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Human trafficking on Native lands and the Violence Against Women Reauthorization Act

Human trafficking is present in all communities, including tribal communities. While it’s impossible to tell how many people are trafficked because of the hidden nature of the crime, it’s a problem that tribes confront. According to the United States Department of Justice, “[m]any have pointed to the overrepresentation of Native women in prostitution and the risk factors for trafficking that Native women and youth face, including prior sexual victimization, poverty, and homelessness, as indicators the problem is significant.” Likewise, the U.S. Government Accountability Office reports that 27 of 132 tribal law enforcement agencies “reported initiating investigations that they considered to have involved human trafficking” between 2014 and 2016.

American Indians and Alaska Natives are more than twice as likely to be victims of a violent crime, and Native American women are at least two times more likely to be raped or sexually assaulted compared to other races, according to the Association on American Indian Affairs.

Among the diverse populations affected by human trafficking, indigenous peoples worldwide are at particular risk for both sex trafficking and labor trafficking. Human Trafficking is an insidious threat that has proven difficult to track and quantify, and exceedingly hard to dismantle.

The Violence Against Women Reauthorization Act of 2013 (VAWA 2013) included a historic provision that recognized the inherent authority of “participating Tribes” to exercise “special domestic violence criminal jurisdiction” (SDVCJ) over certain defendants, regardless of their Indian or non-Indian status, who commit acts of domestic violence or dating violence or violate certain protection orders in Indian country. This provision enabled Tribes to exercise criminal jurisdiction over non-Indian offenders for the first time since the Supreme Court’s 1978 decision in Oliphant v. Suquamish Indian Tribe, which held that, absent express Congressional authorization, Tribes lack jurisdiction over all crimes committed by non-Indians. The Act also specified the rights that a participating Tribe must provide to defendants in SDVCJ cases.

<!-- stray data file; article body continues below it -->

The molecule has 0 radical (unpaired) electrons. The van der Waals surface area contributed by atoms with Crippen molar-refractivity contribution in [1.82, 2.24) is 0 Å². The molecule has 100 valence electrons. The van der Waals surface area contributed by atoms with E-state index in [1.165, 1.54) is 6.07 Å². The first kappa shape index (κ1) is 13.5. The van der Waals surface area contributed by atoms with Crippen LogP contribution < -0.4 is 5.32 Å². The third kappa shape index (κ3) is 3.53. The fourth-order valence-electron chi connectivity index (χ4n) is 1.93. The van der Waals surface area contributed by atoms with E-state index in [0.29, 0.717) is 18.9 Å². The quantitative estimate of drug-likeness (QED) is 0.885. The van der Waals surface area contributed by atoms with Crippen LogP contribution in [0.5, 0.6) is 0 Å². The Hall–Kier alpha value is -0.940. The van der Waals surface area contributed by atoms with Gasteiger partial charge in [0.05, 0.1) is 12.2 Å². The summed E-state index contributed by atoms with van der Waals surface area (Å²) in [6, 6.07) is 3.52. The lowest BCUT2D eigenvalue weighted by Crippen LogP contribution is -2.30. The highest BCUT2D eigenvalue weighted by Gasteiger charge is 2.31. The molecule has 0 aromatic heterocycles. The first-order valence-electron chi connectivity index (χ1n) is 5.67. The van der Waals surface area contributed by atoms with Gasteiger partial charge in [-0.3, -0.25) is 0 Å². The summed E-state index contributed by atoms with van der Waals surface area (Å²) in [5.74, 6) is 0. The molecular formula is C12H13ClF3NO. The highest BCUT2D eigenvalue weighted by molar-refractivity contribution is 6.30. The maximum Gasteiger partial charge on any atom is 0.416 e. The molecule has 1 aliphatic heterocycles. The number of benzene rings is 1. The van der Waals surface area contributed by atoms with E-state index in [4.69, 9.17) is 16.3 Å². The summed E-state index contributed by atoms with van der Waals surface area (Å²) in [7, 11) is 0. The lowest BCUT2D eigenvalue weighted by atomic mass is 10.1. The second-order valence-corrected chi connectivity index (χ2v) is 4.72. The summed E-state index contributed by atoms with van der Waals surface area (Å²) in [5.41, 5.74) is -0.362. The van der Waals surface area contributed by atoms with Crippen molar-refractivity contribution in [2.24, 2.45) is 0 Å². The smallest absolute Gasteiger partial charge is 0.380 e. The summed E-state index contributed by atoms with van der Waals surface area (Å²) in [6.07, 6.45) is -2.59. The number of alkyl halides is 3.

Another step to combat human trafficking and sex crimes in tribal communities was taken in 2021. On November 15th 2021, Biden signed an executive order tasking the Justice, Homeland Security and Interior departments with pursuing strategies to reduce crime in tribal communities.

“We have to continue to stand up for the dignity and sovereignty of tribal nations,” Biden said at the first tribal nations summit since 2016. The two-day summit was being held virtually because of the coronavirus pandemic, which has affected Indigenous peoples at disproportionate rates.”

In 2022, Congress amended The Violence Against Women Reauthorization Act of 2013 (VAWA 2013) to recognize “special Tribal criminal jurisdiction” (STCJ) over an expanded list of “covered crimes” that includes, in addition to the VAWA 2013 crimes, assault of Tribal justice personnel, child violence, obstruction of justice, sexual violence, sex trafficking, and stalking. This expanded recognition of Tribal sovereignty was enacted by the Violence Against Women Act Reauthorization Act of 2022 (VAWA 2022), signed into law by President Biden on March 15, 2022. VAWA 2022’s STCJ provisions took effect on October 1, 2022.

Here at Global Hope 365, we educate city, county, and local lawmakers on human trafficking prevention and increased penalties for offenders.

Support our outreach efforts to establish a human trafficking perpetrator registry to help law enforcement efforts to prevent human trafficking victims.

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